Maelstrom of collective narcissismThe task of tackling the challenges of governance seldom goes with neo-nationalism; Oli has found another issue to distract from his poor record.
Amidst widespread fears of the pandemic, and increasing frustrations of the prolonged lockdown, a fresh wave of jingoism has once again begun to sweep through Kathmandu. In a gush of xenophobia and chauvinism eerily reminiscent of paroxysms of paranoia experienced in the aftermath of the Gorkha Earthquakes and the promulgation of a controversial constitution when #BackOffIndia had begun to trend worldwide, warriors with handheld devices are setting the cyberspace afire with anti-Indian hysteria.
The bone of contention, however, isn’t new. A strip of land on the north-west tip of Nepal bordering Indian territory in the state of Uttarakhand and the Tibet Autonomous Region of China has remained under complete Indian control since at least the 1960s, if not earlier. Nepal retains its claim and considers the Indian position as an encroachment. The dispute stayed under wraps until the early-1990s and appeared in the public sphere when the then Prime Minister Girija Prasad Koirala signed a memorandum of understanding during his New Delhi visit about the Tanakpur Barrage. The ultra-nationalists in the ranks of Marxist-Leninist, Maoists and monarchists termed the understanding a sell-out and the arrangement stayed put for almost half-a-decade.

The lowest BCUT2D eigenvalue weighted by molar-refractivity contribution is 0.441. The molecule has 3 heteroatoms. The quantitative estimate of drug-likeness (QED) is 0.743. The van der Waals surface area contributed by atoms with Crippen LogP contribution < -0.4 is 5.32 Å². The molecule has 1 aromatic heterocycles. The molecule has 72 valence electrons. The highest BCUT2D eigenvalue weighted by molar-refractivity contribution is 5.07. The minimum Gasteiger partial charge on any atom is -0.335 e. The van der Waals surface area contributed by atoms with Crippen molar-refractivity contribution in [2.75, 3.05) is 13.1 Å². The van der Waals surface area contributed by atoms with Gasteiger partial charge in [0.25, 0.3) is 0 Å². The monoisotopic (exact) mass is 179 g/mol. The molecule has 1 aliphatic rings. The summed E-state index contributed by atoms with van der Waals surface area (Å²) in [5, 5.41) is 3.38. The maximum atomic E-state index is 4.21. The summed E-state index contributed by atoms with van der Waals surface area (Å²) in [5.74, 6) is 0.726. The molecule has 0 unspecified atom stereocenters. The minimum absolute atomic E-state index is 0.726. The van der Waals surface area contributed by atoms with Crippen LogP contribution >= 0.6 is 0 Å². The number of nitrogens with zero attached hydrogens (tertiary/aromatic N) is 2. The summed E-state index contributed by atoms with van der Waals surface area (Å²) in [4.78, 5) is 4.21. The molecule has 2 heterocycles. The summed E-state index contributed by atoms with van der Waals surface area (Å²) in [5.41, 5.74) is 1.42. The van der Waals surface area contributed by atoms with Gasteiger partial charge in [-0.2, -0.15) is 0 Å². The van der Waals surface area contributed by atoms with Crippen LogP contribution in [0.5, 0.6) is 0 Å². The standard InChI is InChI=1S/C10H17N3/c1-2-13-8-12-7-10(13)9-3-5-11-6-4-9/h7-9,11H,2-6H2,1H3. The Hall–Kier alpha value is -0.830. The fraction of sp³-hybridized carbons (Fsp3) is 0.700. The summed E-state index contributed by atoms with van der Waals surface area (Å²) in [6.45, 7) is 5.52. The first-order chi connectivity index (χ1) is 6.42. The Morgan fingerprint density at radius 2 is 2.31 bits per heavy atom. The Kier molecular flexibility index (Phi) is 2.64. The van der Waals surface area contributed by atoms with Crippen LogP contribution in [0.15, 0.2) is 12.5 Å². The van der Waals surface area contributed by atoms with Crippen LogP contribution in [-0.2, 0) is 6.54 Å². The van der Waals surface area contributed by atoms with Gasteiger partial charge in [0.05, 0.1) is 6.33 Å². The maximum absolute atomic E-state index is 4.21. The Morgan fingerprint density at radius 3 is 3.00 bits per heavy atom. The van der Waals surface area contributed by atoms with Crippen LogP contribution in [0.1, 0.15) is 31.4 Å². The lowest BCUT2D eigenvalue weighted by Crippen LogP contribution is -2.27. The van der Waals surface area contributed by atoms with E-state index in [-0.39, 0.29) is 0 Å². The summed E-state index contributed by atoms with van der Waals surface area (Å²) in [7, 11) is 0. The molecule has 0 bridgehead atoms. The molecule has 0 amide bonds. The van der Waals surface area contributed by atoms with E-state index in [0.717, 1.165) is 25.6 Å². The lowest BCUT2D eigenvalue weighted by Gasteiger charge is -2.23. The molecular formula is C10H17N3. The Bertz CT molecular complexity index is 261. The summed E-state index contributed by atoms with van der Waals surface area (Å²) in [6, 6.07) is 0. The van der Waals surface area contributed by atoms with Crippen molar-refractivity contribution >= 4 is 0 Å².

In 1996, a treaty larger in scope than the understanding over Tanakpur Barrage was ratified by the lower house of Parliament with an over two-thirds majority. However, the agreement also sowed seeds of discontentment in the main opposition party—the Communist Party of Nepal (UML). A breakaway faction began to oppose the accord. It’s possible to argue that the ideological and organisational support base of ‘nationalist communists’ provided the ballast for what became the armed insurgency of the Maoists soon afterwards. The anti-India rhetoric of the Panchayat era (1960-1990) started to gain traction again.
A few remnants of the ancien régime emerged overnight as custodians of the country. A retired surveyor became an expert on international borders. An administrator of yesteryears transformed himself into a water resource analyst. Another retired bureaucrat found a new life as the protector of public morality. A Naxal apparatchik deputed from Jhapa district in the east to the Mahakali region in the west for political proselytisation found a new purpose as a promoter of national interest. Together, they have kept touchy issues of Indo-Nepal relation simmering for nearly a quarter of a century.